Last week, I was lucky enough to get to interview actor Jon Bernthal for the upcoming Sicario (which is excellent, by the way - you can read my review here), which he stars in alongside top-billed Emily Blunt, Benicio Del Toro, and Josh Brolin. While Bernthal's screen time may not be extensive ("Everyone else was on this movie every single day; I was on it for four days"), his role is a pivotal one.
So I was curious. What was it that drew him to the role in the first place without a lot of screen time?
He admitted that he'd been dying to work with Denis Villeneuve for quite some time. He gushed about costars Blunt, Brolin, and Del Toro ("I know that actors say a lot of douchey things like that and they don’t really mean it, but I had never felt so at ease on a set."), but also about how Villeneuve had worked with him to create a character that wasn't just violent and brutal, but also sympathetic:
At first, I felt that it was not really the kind of role on the page that was really right for me. But I was really touched and it meant a lot that Denis put my face on it and made it much more of a compromise, you know, a guy who was going through something and got in over his head. And that’s what got me.
It's a role that he's been drawn to many times in his career: the fundamentally good man who is forced into a world of violence by situations often outside of his control: Ted in Sicario. Shane Walsh in The Walking Dead. Joe Teague in Mob City. And soon, Frank Castle/Punisher in Daredevil.
But still, Bernthal is just so damn likable - even when his characters are being brutal, somehow, you still root for them.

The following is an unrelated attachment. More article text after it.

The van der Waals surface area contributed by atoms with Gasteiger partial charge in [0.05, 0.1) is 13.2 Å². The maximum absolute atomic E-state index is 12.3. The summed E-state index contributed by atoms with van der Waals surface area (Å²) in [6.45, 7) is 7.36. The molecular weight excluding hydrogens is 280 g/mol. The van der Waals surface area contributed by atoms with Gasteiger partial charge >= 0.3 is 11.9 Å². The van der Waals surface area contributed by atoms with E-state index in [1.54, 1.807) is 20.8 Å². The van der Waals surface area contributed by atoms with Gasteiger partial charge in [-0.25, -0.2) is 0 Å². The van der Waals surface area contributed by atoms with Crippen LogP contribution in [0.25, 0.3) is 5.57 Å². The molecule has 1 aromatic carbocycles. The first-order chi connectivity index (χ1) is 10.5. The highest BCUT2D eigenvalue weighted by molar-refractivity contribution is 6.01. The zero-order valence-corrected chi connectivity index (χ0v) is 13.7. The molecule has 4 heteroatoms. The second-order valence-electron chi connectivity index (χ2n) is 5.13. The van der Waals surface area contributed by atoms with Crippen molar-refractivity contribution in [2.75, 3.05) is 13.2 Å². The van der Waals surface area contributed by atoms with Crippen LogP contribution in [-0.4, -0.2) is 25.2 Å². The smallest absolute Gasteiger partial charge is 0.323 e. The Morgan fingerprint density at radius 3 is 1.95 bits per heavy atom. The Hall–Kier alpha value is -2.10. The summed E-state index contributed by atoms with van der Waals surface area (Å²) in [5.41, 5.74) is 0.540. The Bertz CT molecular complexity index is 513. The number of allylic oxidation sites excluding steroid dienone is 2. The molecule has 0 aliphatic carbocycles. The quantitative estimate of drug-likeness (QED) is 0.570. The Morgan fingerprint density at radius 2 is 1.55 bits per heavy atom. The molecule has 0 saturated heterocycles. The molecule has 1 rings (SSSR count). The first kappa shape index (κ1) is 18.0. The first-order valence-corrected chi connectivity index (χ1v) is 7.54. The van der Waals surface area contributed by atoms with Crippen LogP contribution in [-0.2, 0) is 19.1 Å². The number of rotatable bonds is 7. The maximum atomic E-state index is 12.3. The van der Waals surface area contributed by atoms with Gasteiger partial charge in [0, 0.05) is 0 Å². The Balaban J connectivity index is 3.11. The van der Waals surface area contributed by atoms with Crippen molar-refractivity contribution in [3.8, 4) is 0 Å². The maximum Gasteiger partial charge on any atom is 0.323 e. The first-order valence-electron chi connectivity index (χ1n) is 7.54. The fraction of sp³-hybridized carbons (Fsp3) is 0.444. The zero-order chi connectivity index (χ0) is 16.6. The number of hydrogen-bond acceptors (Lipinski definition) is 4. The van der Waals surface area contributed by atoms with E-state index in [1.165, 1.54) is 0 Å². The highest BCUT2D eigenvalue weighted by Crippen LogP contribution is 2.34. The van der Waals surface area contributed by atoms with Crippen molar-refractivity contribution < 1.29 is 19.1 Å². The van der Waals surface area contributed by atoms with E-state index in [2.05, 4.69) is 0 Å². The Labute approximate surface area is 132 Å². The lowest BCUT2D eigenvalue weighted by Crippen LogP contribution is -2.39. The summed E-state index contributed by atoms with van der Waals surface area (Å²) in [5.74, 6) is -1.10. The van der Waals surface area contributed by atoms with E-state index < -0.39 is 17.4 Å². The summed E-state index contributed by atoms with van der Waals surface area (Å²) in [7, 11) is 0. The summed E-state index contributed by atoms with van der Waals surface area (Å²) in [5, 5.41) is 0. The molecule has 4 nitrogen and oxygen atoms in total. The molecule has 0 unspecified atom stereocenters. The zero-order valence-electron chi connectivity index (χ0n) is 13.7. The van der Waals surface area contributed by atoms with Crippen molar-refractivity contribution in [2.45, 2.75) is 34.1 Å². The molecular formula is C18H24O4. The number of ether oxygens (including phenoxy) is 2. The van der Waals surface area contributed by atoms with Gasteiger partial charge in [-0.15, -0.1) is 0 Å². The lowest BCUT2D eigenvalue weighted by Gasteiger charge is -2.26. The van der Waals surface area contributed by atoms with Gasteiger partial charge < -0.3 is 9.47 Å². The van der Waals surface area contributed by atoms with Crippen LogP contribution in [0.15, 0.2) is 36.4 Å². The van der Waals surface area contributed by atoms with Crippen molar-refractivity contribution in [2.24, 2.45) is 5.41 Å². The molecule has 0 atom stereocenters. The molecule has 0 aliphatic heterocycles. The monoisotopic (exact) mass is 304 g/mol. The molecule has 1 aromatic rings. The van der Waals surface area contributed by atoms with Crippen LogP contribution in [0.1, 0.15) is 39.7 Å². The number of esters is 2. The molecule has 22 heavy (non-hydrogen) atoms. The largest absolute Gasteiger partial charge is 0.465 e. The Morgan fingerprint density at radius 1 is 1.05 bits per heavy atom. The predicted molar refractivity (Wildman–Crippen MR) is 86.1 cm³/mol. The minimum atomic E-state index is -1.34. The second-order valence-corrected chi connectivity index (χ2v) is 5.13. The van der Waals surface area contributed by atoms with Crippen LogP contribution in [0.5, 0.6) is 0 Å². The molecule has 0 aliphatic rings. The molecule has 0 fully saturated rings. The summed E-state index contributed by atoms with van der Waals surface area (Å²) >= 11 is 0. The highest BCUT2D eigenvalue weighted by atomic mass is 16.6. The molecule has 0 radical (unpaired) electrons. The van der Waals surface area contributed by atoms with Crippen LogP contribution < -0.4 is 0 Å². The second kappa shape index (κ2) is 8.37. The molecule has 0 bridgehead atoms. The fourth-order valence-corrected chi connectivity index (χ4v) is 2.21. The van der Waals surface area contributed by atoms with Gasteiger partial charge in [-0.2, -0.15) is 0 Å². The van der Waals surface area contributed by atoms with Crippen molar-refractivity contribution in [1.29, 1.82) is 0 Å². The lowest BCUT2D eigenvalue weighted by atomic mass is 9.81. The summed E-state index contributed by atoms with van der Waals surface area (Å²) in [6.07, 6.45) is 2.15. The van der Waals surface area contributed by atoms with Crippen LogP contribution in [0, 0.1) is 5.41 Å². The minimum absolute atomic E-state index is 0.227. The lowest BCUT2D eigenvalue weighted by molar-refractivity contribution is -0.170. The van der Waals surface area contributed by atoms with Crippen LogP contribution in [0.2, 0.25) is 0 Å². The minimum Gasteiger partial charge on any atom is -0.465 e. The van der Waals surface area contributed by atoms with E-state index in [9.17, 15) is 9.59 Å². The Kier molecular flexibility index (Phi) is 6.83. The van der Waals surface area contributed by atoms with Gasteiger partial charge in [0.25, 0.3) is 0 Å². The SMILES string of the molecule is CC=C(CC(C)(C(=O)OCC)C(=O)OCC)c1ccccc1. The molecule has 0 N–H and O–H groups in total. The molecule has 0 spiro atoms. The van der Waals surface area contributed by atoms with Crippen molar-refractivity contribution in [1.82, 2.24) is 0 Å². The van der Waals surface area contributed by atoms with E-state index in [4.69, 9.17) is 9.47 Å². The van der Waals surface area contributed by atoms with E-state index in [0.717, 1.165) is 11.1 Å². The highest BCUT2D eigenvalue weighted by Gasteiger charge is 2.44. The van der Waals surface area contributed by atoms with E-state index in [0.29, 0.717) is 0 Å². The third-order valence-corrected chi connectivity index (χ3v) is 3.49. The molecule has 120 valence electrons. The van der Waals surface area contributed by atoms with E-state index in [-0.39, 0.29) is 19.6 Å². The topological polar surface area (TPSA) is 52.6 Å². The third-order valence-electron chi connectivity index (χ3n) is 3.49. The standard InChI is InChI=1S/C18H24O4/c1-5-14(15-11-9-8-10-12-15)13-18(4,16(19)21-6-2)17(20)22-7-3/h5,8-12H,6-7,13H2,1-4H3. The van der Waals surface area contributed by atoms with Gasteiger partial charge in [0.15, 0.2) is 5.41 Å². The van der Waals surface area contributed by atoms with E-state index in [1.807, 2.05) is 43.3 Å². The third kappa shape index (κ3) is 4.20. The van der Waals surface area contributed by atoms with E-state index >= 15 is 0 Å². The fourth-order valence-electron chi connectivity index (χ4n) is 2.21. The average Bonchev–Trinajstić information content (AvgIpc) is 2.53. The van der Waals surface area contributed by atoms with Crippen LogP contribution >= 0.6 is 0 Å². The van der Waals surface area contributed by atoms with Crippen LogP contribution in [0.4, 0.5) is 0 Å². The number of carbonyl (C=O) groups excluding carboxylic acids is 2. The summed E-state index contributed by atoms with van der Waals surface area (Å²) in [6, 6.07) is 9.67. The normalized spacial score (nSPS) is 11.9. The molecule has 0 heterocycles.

As it turns out, it's all thanks to a fundamental acting philosophy he has that ties all of these roles together, and he touched upon the aforementioned Punisher role to put it into perspective:
When you talk about Sicario and [The Punisher], I think it’s really important that, whenever you play a part like that, you have to make the person [relatable]. I know it’s a trite thing to say, but I don’t just believe in good guys and bad guys. You know, he (Ted) was sort of this sinister character, but we were able to add things to this character, about him having a family and that he was in deep and in this compromising situation. I really wanted there to be a feeling that he got involved with something that was so much bigger than him, that he was in hot water. He wasn’t necessarily a bad man, but he was forced to do what he had to do. I don’t believe that people go through this world thinking, “I’m a bad man and I am going to do bad things.” I think when you’re successful in creating a character, it comes from a place of really knowing why you’re doing what you’re doing and being very truthful and honest. It’s not a truthful reason to say, “I’m the guy doing this because I’m a villain.” That’s just not how people operate, so you have to find something to hold onto that’s real for you.
It's an interesting peek into the mind of the man who will soon be portraying antihero Frank Castle on the small screen, and it's one that should give fans security. In Bernthal's hands, Castle won't simply be a vengeance-consumed maniac, but sympathetic and layered.
And as Ted, Bernthal is a modest, but powerful, engine that drives the events of Sicario forward and grants us, as the audience, a deeper understanding of what it means to be a decent human being caught up in an inhuman world.
Sicario will be in theaters on October 2nd.